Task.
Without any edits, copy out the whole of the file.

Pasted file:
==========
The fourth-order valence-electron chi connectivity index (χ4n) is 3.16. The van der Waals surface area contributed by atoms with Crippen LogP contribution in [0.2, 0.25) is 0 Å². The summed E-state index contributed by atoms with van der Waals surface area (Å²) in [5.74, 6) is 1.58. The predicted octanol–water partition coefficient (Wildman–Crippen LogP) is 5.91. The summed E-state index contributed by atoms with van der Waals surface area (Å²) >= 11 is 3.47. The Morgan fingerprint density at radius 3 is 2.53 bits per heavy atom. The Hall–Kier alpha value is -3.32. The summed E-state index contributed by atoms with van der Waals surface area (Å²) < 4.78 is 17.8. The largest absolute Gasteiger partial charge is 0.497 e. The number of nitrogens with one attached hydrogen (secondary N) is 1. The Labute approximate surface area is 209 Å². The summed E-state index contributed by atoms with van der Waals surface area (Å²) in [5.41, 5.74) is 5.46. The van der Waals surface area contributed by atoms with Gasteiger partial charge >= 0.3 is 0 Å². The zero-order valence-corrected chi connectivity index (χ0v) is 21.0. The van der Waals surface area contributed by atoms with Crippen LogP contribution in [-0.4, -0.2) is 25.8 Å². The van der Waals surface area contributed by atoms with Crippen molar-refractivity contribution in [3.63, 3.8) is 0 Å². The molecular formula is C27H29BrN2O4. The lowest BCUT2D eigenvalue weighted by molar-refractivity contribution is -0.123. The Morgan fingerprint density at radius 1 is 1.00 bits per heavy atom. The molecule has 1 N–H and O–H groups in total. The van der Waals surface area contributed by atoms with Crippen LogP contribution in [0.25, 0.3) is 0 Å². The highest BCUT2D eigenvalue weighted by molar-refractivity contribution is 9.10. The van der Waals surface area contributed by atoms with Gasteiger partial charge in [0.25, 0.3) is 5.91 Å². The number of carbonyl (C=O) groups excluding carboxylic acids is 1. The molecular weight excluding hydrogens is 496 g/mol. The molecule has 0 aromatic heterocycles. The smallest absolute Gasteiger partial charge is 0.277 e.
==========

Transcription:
The fourth-order valence-electron chi connectivity index (χ4n) is 3.16. The van der Waals surface area contributed by atoms with Crippen LogP contribution in [0.2, 0.25) is 0 Å². The summed E-state index contributed by atoms with van der Waals surface area (Å²) in [5.74, 6) is 1.58. The predicted octanol–water partition coefficient (Wildman–Crippen LogP) is 5.91. The summed E-state index contributed by atoms with van der Waals surface area (Å²) >= 11 is 3.47. The Morgan fingerprint density at radius 3 is 2.53 bits per heavy atom. The Hall–Kier alpha value is -3.32. The summed E-state index contributed by atoms with van der Waals surface area (Å²) < 4.78 is 17.8. The largest absolute Gasteiger partial charge is 0.497 e. The number of nitrogens with one attached hydrogen (secondary N) is 1. The Labute approximate surface area is 209 Å². The summed E-state index contributed by atoms with van der Waals surface area (Å²) in [5.41, 5.74) is 5.46. The van der Waals surface area contributed by atoms with Gasteiger partial charge >= 0.3 is 0 Å². The zero-order valence-corrected chi connectivity index (χ0v) is 21.0. The van der Waals surface area contributed by atoms with Crippen LogP contribution in [-0.4, -0.2) is 25.8 Å². The van der Waals surface area contributed by atoms with Crippen molar-refractivity contribution in [3.63, 3.8) is 0 Å². The molecular formula is C27H29BrN2O4. The lowest BCUT2D eigenvalue weighted by molar-refractivity contribution is -0.123. The Morgan fingerprint density at radius 1 is 1.00 bits per heavy atom. The molecule has 1 N–H and O–H groups in total. The van der Waals surface area contributed by atoms with Crippen LogP contribution in [0.25, 0.3) is 0 Å². The highest BCUT2D eigenvalue weighted by molar-refractivity contribution is 9.10. The van der Waals surface area contributed by atoms with Gasteiger partial charge in [0.25, 0.3) is 5.91 Å². The number of carbonyl (C=O) groups excluding carboxylic acids is 1. The molecular weight excluding hydrogens is 496 g/mol. The molecule has 0 aromatic heterocycles. The smallest absolute Gasteiger partial charge is 0.277 e.